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Captors of Fox journalists set 72-hour deadline

'Try to help us get out of here,' reporter says on video

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Steve Centanni, right: "We're in fairly good condition." With him is cameraman and fellow captive Olaf Wiig.

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JERUSALEM (CNN) -- The captors of two Fox News journalists have demanded freedom within 72 hours for Muslims held in U.S. jails, according to a leaflet distributed Wednesday with a video.

The previously unknown Holy Jihad Brigades claimed responsibility in the leaflet for the August 14 kidnapping in Gaza of reporter Steve Centanni, 60, and cameraman Olaf Wiig, 36. They appeared on the video, which was aired by Ramattan News Agency, and said they were being treated well and were in good health.

In a CNN translation of the leaflet, the group said "we will release your prisoners" if male and female Muslim prisoners "in the jails of America" are released. It said "we will give you 72 hours starting today, midday ... to discuss and to agree." (Watch the captives plead and the new security risks -- 1:56 )

There is no specific mention in the leaflet of the two journalists or their names, and there is no statement about what would be done if the conditions aren't met.

The U.S. State Department condemned the kidnappings and demanded that the men be released.

The group is unknown, and its leaflet lacks a logo and a date.

Holy Jihad Brigades "might be a fake" militant group, said Palestinian President Mahmoud Abbas.

"We are following this issue, and what is important for us is the release of the journalists and to safely return them to their families," he said.

The statement includes quotes from the Quran and mentions American actions against Arabs and Muslims.

Centanni is an American and Wiig is from New Zealand.

'I'm here and alive'

Centanni speaks first on the video.

"We have been taken captive in Gaza and are being held prisoner here," he says, sitting cross-legged next to Wiig.

"We're in fairly good condition, we're alive and well and in fairly good health. We get lots of clean water, food every day, access to the bathroom, shower, clean clothes and our captors are treating us well.

"Just want to let you know I'm here and alive and give my love to my family and friends and ask you to do anything you can to try to help us get out of here."

Wiig then speaks: "If you could apply any political pressure on the local government here in Gaza and the West Bank that would be much appreciated by Steve and myself."

"To my family: I love you all. Please don't worry, I'll do all the worrying for us."

The video then shows what appear to be the journalists' ID cards, including one indicating that Wiig has worked for CNN as a freelancer.

Main groups deny involvement

Gaza's main Palestinian militant groups have denied any involvement in the abductions. Palestinian security forces have helped in the search, a priority for the Hamas-led Palestinian government, Prime Minister Ismail Haniyeh said Sunday.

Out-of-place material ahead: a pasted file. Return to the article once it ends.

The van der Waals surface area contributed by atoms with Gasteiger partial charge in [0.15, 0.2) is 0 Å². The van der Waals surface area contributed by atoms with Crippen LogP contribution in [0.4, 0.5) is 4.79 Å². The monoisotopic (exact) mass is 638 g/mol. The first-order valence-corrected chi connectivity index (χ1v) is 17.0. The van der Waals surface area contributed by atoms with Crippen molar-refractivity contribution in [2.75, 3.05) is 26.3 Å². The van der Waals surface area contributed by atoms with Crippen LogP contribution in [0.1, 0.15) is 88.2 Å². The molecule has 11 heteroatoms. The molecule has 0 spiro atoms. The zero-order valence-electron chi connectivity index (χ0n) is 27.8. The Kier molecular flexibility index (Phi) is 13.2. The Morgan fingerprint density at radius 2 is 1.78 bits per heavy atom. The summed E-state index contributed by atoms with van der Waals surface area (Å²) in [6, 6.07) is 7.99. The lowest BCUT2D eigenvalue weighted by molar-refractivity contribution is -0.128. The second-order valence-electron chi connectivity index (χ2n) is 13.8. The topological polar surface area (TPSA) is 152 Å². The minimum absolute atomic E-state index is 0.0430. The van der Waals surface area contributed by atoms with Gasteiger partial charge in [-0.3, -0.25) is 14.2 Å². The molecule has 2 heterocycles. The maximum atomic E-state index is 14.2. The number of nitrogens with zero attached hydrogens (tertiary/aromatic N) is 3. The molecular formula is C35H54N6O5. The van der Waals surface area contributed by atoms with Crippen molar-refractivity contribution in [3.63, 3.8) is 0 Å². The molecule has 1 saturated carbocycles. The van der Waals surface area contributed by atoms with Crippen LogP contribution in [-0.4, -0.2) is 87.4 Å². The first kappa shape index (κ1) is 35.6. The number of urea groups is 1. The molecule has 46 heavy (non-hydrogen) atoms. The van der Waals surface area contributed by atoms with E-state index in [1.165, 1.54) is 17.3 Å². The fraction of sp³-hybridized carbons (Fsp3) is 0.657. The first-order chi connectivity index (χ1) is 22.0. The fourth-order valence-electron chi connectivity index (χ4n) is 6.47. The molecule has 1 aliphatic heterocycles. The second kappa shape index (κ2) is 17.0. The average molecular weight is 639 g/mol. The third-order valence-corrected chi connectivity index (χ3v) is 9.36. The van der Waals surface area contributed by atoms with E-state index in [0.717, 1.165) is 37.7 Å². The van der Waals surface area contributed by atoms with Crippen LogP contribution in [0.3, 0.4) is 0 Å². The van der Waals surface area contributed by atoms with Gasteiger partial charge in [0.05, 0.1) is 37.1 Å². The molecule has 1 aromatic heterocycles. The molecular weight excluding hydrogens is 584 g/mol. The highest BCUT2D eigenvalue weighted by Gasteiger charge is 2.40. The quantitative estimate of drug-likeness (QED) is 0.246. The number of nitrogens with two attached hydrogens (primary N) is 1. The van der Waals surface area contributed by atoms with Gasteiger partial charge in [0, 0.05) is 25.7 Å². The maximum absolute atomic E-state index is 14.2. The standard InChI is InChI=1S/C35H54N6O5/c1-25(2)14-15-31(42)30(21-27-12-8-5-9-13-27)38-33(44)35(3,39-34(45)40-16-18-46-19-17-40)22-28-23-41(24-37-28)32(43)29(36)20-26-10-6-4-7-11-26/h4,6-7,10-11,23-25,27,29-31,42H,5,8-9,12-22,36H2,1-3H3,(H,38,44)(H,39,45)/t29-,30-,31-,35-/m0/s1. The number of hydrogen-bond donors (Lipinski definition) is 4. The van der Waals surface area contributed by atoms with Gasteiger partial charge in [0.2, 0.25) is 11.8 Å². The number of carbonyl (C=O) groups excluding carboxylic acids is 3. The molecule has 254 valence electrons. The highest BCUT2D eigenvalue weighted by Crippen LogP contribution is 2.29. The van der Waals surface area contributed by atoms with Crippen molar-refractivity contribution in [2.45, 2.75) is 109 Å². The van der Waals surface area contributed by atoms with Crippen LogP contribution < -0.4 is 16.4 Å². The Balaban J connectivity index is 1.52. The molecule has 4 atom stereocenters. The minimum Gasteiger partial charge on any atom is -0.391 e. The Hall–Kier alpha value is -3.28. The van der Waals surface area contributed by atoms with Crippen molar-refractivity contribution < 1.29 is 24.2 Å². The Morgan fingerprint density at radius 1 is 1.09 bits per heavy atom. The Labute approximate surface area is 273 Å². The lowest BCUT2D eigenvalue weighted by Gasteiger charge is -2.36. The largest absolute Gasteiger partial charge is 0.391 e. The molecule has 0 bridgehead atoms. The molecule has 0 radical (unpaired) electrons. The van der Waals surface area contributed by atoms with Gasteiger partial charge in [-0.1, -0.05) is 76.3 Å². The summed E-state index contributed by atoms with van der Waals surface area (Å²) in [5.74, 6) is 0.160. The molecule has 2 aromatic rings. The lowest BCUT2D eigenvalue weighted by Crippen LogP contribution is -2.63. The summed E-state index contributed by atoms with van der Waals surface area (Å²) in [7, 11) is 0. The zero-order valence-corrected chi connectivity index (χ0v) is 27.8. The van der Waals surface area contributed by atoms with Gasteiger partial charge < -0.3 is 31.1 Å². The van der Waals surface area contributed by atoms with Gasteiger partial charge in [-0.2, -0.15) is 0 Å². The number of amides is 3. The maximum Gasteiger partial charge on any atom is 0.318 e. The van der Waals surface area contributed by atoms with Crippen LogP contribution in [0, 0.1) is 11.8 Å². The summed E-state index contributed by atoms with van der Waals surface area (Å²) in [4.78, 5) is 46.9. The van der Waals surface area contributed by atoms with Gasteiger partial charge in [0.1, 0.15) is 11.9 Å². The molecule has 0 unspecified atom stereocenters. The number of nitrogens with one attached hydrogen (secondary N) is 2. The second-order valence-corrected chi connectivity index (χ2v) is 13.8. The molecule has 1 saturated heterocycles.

Centanni's family had appealed for any information about his condition in a videotaped statement that aired Sunday on the Arabic-language station Al-Jazeera.

"I would like his captors to know that Steve is an honorable man who always tries to do what is right," said Steve's brother Ken Centanni, who was flanked by their two sisters.

"Steve has strong respect for the Palestinian people and their culture," he said. "Steve was in Gaza with Olaf Wiig to report the truth. He is far more valuable to the Palestinian people free as a journalist than as a captive."

Wiig's wife, Anita McNaught, recently issued an emotional statement.

"If somebody knows any information can they please tell us, because I want him home so much," she said. "He and his colleague Steve don't deserve this. They are good men. They are good men and should be allowed to come home."

Witnesses to the abduction said two vehicles blocked the journalists' television van in central Gaza. A masked man pulled a gun on the journalists' bodyguard and forced him to the ground before the kidnappers grabbed the men and sped away, the witnesses said.

Washington is working with Palestinian security services, Palestinian leaders and the U.S. Consulate in Jerusalem to "ensure their safe release," said State Department spokesman Kurtis Cooper. The United States also is working with representatives of New Zealand and Fox News.

However, the United States will not negotiate with terrorists, Cooper said.

"As we've maintained publicly, we do not make concessions to terrorists, and we continue to call for the release of these journalists immediately and without condition," he said.

In the past two years, Palestinian militants in Gaza have seized at least 26 foreigners, including nine members of the media. Hostages usually are released within hours.

CNN's Paula Hancocks contributed to this report.

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